Universal pass/fail is the best grading option for the spring semester

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Yesterday, President Maud S. Mandel announced that the College would follow peer institutions such as Bowdoin, Columbia, Dartmouth, Smith and Wellesley by instituting a system in which all classes will be graded on a pass/fail basis while continuing to fulfill distributional and major requirements. We commend the College’s decision to move to a universal pass/fail system, which we believe is the best way to account for the unevenly distributed challenges to students’ lives posed by the ongoing COVID-19 pandemic. 

As students at the College, we enjoy equal access to a wide array of academic resources, from our libraries to wireless internet to peer tutoring networks such as the writing workshop. Moreover, we can expect many more basic privileges, including stable housing in a relatively safe community and access to physical and mental health services. Though it is important to recognize that academic life at the College is not an even playing field, especially for students from underprivileged backgrounds, it is a fundamental assumption of our time here that life on campus offers students the opportunity to thrive. 

The transition to remote learning means that this assumption falls apart. Students will resume their coursework from starkly different circumstances, and though some will be able to continue engaging rigorously with their classes, many are already faced with situations that will make it difficult for them over the coming months to live comfortably, let alone focus on academics to the degree that they normally would on campus. Some will be occupied with vital family responsibilities such as helping care for loved ones or managing family finances, while others may be living alone and far from home, or without access to computers or the internet.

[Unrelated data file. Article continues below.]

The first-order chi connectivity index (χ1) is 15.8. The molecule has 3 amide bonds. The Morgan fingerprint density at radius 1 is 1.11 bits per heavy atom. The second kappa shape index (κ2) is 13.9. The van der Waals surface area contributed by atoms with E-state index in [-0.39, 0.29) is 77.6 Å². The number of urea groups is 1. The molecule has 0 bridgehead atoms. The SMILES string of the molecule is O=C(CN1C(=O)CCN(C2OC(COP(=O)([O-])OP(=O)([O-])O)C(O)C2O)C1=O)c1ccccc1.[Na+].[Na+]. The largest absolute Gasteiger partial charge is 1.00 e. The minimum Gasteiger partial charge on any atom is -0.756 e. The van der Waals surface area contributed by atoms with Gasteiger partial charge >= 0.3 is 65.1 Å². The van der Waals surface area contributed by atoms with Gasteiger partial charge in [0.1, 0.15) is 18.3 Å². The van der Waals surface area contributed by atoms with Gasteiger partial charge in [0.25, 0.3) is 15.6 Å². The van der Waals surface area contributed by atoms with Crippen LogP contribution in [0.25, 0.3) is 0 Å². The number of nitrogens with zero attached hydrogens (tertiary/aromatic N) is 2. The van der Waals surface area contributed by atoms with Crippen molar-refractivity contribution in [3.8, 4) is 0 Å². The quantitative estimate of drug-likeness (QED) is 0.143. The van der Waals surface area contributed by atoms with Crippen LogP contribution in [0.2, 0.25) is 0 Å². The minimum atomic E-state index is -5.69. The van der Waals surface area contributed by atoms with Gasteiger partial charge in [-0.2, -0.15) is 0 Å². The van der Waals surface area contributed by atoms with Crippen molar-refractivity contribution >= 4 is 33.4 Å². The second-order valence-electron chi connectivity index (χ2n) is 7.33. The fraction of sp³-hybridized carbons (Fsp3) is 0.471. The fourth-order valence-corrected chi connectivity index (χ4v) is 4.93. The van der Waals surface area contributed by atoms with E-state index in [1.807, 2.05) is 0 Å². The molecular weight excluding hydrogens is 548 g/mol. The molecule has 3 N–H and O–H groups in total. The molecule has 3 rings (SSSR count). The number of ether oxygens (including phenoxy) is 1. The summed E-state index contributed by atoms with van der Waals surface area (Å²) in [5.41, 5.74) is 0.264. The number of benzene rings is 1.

Just under half of the respondents to a Record survey this week indicated that they now have to take on extra responsibilities in order to care for family and community members, while 81 percent indicated that their circumstances make it so that they would not be able to perform academically at the level that they normally would at the College. One in seven respondents, or 14 percent, said they lack access to reliable internet or a computer with a web camera. As Mandel notes in her email to the community, it would be senseless and inequitable to treat students’ academic work this semester as comparable to their past or future coursework by continuing to grade on an A–E scale. 

Some schools have moved to implement optional pass/fail systems, giving students the opportunity to designate some or all of their classes pass/fail while receiving letter grades for the rest. We recognize the diverse reasons that students may wish to receive letter grades this semester, but believe that it would be unfair to give some students the option to boost their GPAs while peers in disparate circumstances face barriers to their academic performance. Under an optional pass/fail system, graduate schools and employers would be able to reward students who chose to receive letter grades while penalizing those whose circumstances prevented them from doing so. The College has made the most equitable move in instituting a universal policy that neither harms students’ GPAs nor gives privileged students the unfair opportunity to get ahead.